16 Will They Have Help During The Labor?
If this is your first baby, the entire labor experience is so new. You have no idea how the labor is going to go and who's all going to be in the room. Sure, your OBGYN and midwife will be there, but does a midwife need backup? Typically, midwives come alone. They'll be working with you, your doctor, and your nurses — there really is no need for help from an extra midwife. If you request the help of two midwives, or perhaps a midwife in training (a shadow, if you will), that's a different story. Nevertheless, make sure you confirm that you'll only be working with a singular midwife.
15 How Much Experience Do They Have?
One of the main questions you should ask is how many births they've assisted in. Granted, there will always be a midwife who is new to the profession and needs the experience, but if you'd rather work with someone who's a little more seasoned, you can definitely ask how long they've been a midwife and how many children they've helped deliver. Most midwives keep track of how many babies they've delivered — you can call it a medal of honor! Regardless, if you do work with someone who's a little new to the trade, as long as they're certified, you'll be in good hands.
14 Where Will The Prenatals Take Place?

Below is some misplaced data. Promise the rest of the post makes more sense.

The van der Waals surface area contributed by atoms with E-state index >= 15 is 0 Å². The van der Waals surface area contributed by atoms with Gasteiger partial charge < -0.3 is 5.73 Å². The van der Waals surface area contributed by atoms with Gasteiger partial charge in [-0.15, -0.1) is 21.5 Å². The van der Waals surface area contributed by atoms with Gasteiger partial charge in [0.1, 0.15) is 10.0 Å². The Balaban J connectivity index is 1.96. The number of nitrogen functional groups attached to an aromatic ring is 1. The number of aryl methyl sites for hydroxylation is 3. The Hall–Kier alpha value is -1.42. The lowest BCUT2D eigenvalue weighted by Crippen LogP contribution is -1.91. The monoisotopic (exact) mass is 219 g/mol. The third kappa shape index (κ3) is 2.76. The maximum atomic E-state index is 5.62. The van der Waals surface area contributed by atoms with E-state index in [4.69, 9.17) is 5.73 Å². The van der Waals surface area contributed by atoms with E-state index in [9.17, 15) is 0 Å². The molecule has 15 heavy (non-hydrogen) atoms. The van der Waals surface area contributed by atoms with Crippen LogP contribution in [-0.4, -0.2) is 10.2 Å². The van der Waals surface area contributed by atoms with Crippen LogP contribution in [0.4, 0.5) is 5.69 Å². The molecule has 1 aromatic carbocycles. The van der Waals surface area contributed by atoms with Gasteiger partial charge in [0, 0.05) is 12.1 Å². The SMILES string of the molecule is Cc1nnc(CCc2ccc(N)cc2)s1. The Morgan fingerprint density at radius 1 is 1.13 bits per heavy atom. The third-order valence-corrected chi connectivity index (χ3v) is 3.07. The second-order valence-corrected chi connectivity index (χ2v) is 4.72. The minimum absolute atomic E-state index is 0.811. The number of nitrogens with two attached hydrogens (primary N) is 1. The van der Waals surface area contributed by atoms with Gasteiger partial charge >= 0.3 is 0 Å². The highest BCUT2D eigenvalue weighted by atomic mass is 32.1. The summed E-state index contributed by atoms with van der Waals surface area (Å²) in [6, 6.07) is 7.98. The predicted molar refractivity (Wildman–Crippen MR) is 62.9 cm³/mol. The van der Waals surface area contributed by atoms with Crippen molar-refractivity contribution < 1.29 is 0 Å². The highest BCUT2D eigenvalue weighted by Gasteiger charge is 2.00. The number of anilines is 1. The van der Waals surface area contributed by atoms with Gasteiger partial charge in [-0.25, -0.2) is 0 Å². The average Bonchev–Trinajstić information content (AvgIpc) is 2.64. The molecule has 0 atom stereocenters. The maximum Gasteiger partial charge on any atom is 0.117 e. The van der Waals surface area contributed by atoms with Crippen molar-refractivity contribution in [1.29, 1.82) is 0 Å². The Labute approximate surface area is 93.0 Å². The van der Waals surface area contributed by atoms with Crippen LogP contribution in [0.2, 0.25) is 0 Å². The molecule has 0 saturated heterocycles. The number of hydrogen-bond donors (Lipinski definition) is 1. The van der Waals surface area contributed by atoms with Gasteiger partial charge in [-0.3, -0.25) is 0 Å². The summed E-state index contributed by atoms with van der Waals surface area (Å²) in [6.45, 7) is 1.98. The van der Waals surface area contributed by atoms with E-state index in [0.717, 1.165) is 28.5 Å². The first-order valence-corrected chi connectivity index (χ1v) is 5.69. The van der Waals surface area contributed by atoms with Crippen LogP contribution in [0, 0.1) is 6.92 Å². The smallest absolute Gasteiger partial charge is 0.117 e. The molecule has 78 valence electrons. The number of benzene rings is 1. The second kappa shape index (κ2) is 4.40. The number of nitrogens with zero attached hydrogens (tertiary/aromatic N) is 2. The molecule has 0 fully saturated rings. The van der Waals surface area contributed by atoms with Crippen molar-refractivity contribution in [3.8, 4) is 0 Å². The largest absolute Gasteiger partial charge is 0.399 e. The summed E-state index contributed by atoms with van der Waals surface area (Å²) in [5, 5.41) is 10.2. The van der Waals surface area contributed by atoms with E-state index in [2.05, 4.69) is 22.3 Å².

Some services come along with prenatal care, meaning you can meet your midwife and talk about any concerns you may have. If prenatal care is accepted, be sure to ask your new midwife where the meetings will take place. Will they be at a local hospital? Are they able to come by the house and do the check-up there? Midwives want to make this process as safe and easy for you as possible, so most will be able to find a location that's perfect for both parties to feel comfortable in. And while many would feel more comfortable in a professional environment, others would much rather be in the comfort of their own home.
13 What Happens If There's A Complication?
Unfortunately, complications during pregnancy and labor do happen. In these trying times, you need to ask your midwife how they handle these situations, even suggesting the routes they would take to see if they match your ideals. As Bundoo notes, not all complications need to rip a mother away from her midwife. In fact, they can make complications easier. In times of emergencies where you may need to leave your room or hospital, midwives can "inform you of the need for transfer, discuss your care with an obstetrician, arrange for transfer to a hospital (if you are not in one) or introduce you to your new medical team (if you are already there), and defer medical decisions to the physician."
12 How Much Are Their Services?
If you are insured, the first thing you should do is ask if your midwife is covered by insurance. If insurance picks up the bill (or, at the very least, half the bill), this can save you a pretty penny. Pregnancy Corner reminds us that most labor/delivery costs around $5,000 if you live in the States, and a midwife would cost $2,000 (ballpark) more than that. Within that fee, however, most prenatal visits, birth, and postpartum visits are covered. "Some midwives offer sliding scales, trades, reduced fees, or payment plans for clients who need financial assistance," the site explains. Regardless of where you find your midwife, be sure to be upfront about the costs and what's included in the costs.
11 Will She Be There For The Birth?